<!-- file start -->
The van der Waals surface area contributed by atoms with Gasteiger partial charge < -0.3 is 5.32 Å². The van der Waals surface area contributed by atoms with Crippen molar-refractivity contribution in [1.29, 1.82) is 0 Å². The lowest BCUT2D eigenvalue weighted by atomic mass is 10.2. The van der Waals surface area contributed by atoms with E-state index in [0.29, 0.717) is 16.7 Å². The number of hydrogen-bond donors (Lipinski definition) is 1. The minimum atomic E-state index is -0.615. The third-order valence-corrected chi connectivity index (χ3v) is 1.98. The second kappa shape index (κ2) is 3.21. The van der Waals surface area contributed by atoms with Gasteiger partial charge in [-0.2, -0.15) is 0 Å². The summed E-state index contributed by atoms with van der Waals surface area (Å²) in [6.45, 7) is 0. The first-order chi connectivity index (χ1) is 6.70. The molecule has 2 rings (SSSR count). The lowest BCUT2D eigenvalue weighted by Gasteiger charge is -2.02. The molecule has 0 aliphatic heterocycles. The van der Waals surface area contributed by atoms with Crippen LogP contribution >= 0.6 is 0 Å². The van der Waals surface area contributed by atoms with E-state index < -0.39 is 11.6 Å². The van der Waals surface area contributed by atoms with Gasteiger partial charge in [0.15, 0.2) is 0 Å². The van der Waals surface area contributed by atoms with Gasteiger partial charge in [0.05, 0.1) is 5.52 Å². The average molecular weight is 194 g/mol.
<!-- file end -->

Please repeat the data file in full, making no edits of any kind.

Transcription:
The van der Waals surface area contributed by atoms with Gasteiger partial charge < -0.3 is 5.32 Å². The van der Waals surface area contributed by atoms with Crippen molar-refractivity contribution in [1.29, 1.82) is 0 Å². The lowest BCUT2D eigenvalue weighted by atomic mass is 10.2. The van der Waals surface area contributed by atoms with E-state index in [0.29, 0.717) is 16.7 Å². The number of hydrogen-bond donors (Lipinski definition) is 1. The minimum atomic E-state index is -0.615. The third-order valence-corrected chi connectivity index (χ3v) is 1.98. The second kappa shape index (κ2) is 3.21. The van der Waals surface area contributed by atoms with Gasteiger partial charge in [-0.2, -0.15) is 0 Å². The summed E-state index contributed by atoms with van der Waals surface area (Å²) in [6.45, 7) is 0. The first-order chi connectivity index (χ1) is 6.70. The molecule has 2 rings (SSSR count). The lowest BCUT2D eigenvalue weighted by Gasteiger charge is -2.02. The molecule has 0 aliphatic heterocycles. The van der Waals surface area contributed by atoms with Crippen LogP contribution >= 0.6 is 0 Å². The van der Waals surface area contributed by atoms with E-state index < -0.39 is 11.6 Å². The van der Waals surface area contributed by atoms with Gasteiger partial charge in [0.15, 0.2) is 0 Å². The van der Waals surface area contributed by atoms with Gasteiger partial charge in [0.05, 0.1) is 5.52 Å². The average molecular weight is 194 g/mol.